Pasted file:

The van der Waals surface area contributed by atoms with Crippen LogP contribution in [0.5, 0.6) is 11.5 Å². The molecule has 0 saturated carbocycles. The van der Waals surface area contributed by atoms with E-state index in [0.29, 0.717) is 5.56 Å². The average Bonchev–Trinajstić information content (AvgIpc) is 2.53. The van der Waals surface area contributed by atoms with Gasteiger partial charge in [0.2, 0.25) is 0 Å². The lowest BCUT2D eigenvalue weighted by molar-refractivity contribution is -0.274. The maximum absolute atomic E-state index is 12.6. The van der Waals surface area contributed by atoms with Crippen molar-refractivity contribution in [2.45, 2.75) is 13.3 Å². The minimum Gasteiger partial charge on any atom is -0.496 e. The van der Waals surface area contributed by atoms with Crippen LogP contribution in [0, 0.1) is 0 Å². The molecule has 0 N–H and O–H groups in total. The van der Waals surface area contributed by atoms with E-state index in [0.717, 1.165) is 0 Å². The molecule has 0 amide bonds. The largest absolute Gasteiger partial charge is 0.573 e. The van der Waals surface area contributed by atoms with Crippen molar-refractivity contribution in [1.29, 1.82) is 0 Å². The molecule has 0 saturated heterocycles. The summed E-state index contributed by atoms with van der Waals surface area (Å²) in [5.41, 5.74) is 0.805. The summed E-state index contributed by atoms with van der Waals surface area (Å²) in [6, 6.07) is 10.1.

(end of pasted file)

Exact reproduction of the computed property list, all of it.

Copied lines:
The van der Waals surface area contributed by atoms with Crippen LogP contribution in [0.5, 0.6) is 11.5 Å². The molecule has 0 saturated carbocycles. The van der Waals surface area contributed by atoms with E-state index in [0.29, 0.717) is 5.56 Å². The average Bonchev–Trinajstić information content (AvgIpc) is 2.53. The van der Waals surface area contributed by atoms with Gasteiger partial charge in [0.2, 0.25) is 0 Å². The lowest BCUT2D eigenvalue weighted by molar-refractivity contribution is -0.274. The maximum absolute atomic E-state index is 12.6. The van der Waals surface area contributed by atoms with Crippen molar-refractivity contribution in [2.45, 2.75) is 13.3 Å². The minimum Gasteiger partial charge on any atom is -0.496 e. The van der Waals surface area contributed by atoms with Crippen LogP contribution in [0, 0.1) is 0 Å². The molecule has 0 N–H and O–H groups in total. The van der Waals surface area contributed by atoms with E-state index in [0.717, 1.165) is 0 Å². The molecule has 0 amide bonds. The largest absolute Gasteiger partial charge is 0.573 e. The van der Waals surface area contributed by atoms with Crippen molar-refractivity contribution in [1.29, 1.82) is 0 Å². The molecule has 0 saturated heterocycles. The summed E-state index contributed by atoms with van der Waals surface area (Å²) in [5.41, 5.74) is 0.805. The summed E-state index contributed by atoms with van der Waals surface area (Å²) in [6, 6.07) is 10.1.